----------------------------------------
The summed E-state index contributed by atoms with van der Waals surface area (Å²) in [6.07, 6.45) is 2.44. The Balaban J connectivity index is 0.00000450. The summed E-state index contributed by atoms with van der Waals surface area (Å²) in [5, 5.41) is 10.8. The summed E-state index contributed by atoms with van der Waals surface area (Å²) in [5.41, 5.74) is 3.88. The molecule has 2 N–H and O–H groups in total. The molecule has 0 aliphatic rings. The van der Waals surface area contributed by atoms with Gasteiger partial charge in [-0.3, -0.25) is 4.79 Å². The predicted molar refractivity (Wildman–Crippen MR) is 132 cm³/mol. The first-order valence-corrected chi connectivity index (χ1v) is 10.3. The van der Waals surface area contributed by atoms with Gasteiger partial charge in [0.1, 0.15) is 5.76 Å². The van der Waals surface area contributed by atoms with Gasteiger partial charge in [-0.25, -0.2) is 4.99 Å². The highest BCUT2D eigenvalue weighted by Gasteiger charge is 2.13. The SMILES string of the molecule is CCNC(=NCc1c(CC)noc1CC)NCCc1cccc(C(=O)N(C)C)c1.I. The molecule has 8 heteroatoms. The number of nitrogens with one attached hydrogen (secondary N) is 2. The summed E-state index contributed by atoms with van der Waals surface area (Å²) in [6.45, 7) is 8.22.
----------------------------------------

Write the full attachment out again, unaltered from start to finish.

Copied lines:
The summed E-state index contributed by atoms with van der Waals surface area (Å²) in [6.07, 6.45) is 2.44. The Balaban J connectivity index is 0.00000450. The summed E-state index contributed by atoms with van der Waals surface area (Å²) in [5, 5.41) is 10.8. The summed E-state index contributed by atoms with van der Waals surface area (Å²) in [5.41, 5.74) is 3.88. The molecule has 2 N–H and O–H groups in total. The molecule has 0 aliphatic rings. The van der Waals surface area contributed by atoms with Gasteiger partial charge in [-0.3, -0.25) is 4.79 Å². The predicted molar refractivity (Wildman–Crippen MR) is 132 cm³/mol. The first-order valence-corrected chi connectivity index (χ1v) is 10.3. The van der Waals surface area contributed by atoms with Gasteiger partial charge in [0.1, 0.15) is 5.76 Å². The van der Waals surface area contributed by atoms with Gasteiger partial charge in [-0.25, -0.2) is 4.99 Å². The highest BCUT2D eigenvalue weighted by Gasteiger charge is 2.13. The SMILES string of the molecule is CCNC(=NCc1c(CC)noc1CC)NCCc1cccc(C(=O)N(C)C)c1.I. The molecule has 8 heteroatoms. The number of nitrogens with one attached hydrogen (secondary N) is 2. The summed E-state index contributed by atoms with van der Waals surface area (Å²) in [6.45, 7) is 8.22.